¡Pásalo! A political lesson from Spain
On the eve of the Spanish elections last Sunday, March 14, the huge and sudden demonstrations of outrage against Aznar´s Partido Popular, suddenly become very unpopular, appeared as though by magic -- the magic being the ubiquitous cell phones at which young Spaniards have become very adept. Aznar's people accused the Partido Socialista (PSOE) of organizing the demos, but they really were much more spontaneous and beyond the control of the socialist party or any institution -- people called each other, all their friends, leaving a text message of where they were gathering to protest, and ending it with the phrase "Pásalo" -- "Pass it on." And pass it on they did.

"Phones were smoking," says an unsigned report in El Periódico de Aragón. The phone companies reported traffic almost 20% higher than on ordinary Saturdays. And not just in Madrid: responding to the calls, the huge angry crowds gathered in front of PP headquarters also in Barcelona, Sevilla, Pamplona and Albacete. And it looks as though the next day, they all went out to vote! A huge turnout, and a huge change in Spanish politics.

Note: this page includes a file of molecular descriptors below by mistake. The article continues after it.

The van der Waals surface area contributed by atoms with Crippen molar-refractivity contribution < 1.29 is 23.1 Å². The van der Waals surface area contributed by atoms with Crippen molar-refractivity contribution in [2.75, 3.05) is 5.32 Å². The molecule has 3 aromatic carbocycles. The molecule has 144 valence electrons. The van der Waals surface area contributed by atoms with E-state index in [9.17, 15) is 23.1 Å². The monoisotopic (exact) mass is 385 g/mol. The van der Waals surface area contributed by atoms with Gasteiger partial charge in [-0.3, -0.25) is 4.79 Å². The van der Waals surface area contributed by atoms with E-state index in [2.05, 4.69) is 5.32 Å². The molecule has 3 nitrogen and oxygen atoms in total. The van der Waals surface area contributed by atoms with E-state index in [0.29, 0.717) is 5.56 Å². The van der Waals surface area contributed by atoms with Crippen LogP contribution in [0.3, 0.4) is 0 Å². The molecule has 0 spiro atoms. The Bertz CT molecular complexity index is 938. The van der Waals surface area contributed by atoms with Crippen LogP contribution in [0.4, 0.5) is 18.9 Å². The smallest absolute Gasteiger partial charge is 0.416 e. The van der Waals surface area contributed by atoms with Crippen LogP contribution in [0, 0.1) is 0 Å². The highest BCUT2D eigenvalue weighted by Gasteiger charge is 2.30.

In the U.S., we have already seen the power of electronic communications to summon huge crowds, when MoveOn and other organizations spread e-mail messages. Friends, it is going to be harder and harder for those who try to rule us to do so by monopolizing information. If you read Spanish, check out this article with more detail on how they did it -- maybe without even planning to! Los SMS en la rebelión democrática contra el PP

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